Stuart MacMackin, author of the Martha’s Vineyard Museum’s Intelligencer article I Was a Circuit Avenue Street Kid, includes a map of the businesses on Circuit avenue. Remarkably, at least 28 of 36 stores and shops from 100 years ago are extant today, either in whole or with the same footprint. One, formerly Deon’s, the soon-to-be cool new Beetlebung establishment, was the A&P — whose classic logo remains tiled at the entrance. The Island House Hotel has changed in purpose and use and the Eagle Theatre is the Island Theatre that will be 100 in 2015 (if it doesn’t fall down). Both are, however, remarkably the same as they were at the turn of the last century. The same applies to the Magnolia Restaurant, today’s much-beloved Giordano’s. While it isn’t exactly on Circuit avenue, the Flying Horses has seen little change. Today there are about 45 businesses on our main street, over half of which are close to, if not already, 100 years old.

Including today, there are two more shopping weekends before Christmas and it would be grand if you can do some shopping in town. Let’s support our businesses this Christmas.

Local Oak Bluffs celebrities have certainly been well represented in the celebration of Nelson Mandela’s life. Our own Charlayne Hunter Gault, a friend of Mandela’s for years after covering his rise to freedom post-apartheid, covered the story live this week from South Africa as an NBC and MSNBC correspondent. She and Lagoon Heights’ professor Charles Ogletree were featured guests on Meet the Press on Sunday, and Polar Bear Caroline Hunter has been a guest on morning radio shows, along with being referenced in a host of social media. Caroline was a research chemist at Polaroid where she began fighting apartheid in 1970, upon discovering her employer’s involvement in the system. She and a co-worker whom she married, Ken Williams, formed the Polaroid Revolutionary Workers Movement, which demanded that the company stop all sales to South Africa until the end of apartheid, that they publicly withdraw from South Africa because of the unjust system and that they donate all the profits made in South Africa to liberation movements. In 1971 Caroline testified before the United Nations and was fired because of her advocacy of a boycott of Polaroid products. She brought the issue to the attention of WBZ’s Tanya Hart (another Vineyarder) who, in concert with Robert Lenzer from the Boston Globe, stayed on the story. The result was that Boston became one of the first cities in the United States to divest of South African investments. Council member Charles Yancey introduced the measure in city council and the divestiture was supported by then Boston mayor Raymond Flynn. In Nov. 1977 Polaroid cut off business ties with South Africa and became the first major U.S. corporation to do so. These actions, combined with Mr. Mandela’s daughter living in Boston, were why Boston was the first U.S. city he visited after being freed in February 1990. Ken Williams died in 1998; Caroline has kept his memory alive via the Ken Williams Memorial Scholarship Fund, celebrated by the Island’s seasonal golf tournament. Oak Bluffs’ rich history is past, present and likely to be in the future.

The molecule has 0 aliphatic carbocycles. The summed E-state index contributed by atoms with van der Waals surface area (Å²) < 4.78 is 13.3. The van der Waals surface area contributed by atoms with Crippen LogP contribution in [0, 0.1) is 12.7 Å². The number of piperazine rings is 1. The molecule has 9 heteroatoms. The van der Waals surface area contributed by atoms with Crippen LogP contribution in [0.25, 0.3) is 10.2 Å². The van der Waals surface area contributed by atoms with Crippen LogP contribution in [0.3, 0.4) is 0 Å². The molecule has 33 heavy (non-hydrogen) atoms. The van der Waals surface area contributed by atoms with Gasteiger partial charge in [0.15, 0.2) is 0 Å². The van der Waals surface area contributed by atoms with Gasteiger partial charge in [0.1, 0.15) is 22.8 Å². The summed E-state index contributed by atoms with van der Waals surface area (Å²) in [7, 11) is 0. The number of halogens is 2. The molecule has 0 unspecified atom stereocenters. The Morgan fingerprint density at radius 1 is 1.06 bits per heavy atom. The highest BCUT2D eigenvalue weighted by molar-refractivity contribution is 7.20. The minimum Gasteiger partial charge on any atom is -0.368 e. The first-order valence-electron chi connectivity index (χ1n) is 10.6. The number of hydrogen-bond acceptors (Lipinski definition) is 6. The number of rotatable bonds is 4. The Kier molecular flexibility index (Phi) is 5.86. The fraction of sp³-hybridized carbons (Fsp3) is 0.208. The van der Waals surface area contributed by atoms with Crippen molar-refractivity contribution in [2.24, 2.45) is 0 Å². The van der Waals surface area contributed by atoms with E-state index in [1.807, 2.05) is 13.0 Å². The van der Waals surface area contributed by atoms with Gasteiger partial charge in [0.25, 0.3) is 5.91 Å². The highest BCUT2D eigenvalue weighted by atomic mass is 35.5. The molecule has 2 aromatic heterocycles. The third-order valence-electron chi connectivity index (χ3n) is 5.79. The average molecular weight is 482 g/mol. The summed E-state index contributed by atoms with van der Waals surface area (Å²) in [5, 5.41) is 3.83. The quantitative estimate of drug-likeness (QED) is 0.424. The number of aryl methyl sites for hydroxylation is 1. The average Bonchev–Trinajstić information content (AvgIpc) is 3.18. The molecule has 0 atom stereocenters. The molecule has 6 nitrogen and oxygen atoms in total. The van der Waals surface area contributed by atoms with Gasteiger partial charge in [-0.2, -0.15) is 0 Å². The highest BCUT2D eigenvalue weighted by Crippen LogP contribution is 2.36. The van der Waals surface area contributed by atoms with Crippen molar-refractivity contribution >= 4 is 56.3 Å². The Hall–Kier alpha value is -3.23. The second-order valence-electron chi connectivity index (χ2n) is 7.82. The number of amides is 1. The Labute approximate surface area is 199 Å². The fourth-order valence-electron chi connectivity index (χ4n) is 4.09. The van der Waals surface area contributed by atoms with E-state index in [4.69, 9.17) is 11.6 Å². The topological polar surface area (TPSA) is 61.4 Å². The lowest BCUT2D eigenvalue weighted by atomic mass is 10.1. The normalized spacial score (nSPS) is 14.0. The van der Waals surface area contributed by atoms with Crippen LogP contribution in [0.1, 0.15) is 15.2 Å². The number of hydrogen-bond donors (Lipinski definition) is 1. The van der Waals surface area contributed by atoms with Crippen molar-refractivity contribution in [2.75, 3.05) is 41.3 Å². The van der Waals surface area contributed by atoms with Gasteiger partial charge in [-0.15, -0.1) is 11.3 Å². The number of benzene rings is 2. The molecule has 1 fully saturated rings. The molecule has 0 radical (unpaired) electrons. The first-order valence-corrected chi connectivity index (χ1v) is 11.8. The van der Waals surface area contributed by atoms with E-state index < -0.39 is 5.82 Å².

The Oak Bluffs Council on Aging’s holiday bazaar last Saturday was fun and well attended. Its annual Christmas party is Wednesday at noon, and along with a scrumptious meal, the elementary school children will be entertaining with songs. You are encouraged to bring nonperishables for the Island Food Pantry in lieu of gifts. The senior center is looking for volunteers so please call Rose Cogliano at 508-693-4509, extension 3 if you’d like to teach a craft, conduct a class or just answer the phone. The center will be closed Dec. 25 in observance of Christmas Day. Thanks for the shout-out in the December newsletter, you guys.

Next week, from Tuesday to Friday, the Oak Bluffs library is featuring classic holiday movie matinees at 1:30 p.m. each day beginning with White Christmas. Admission is smiles all around.

After so many trials and tribulations, it’s amazing how challenging it will be to find a picture of Nelson Mandela not smiling. Rest in peace, sir, and thanks for your sacrifice.

Keep your foot on a rock.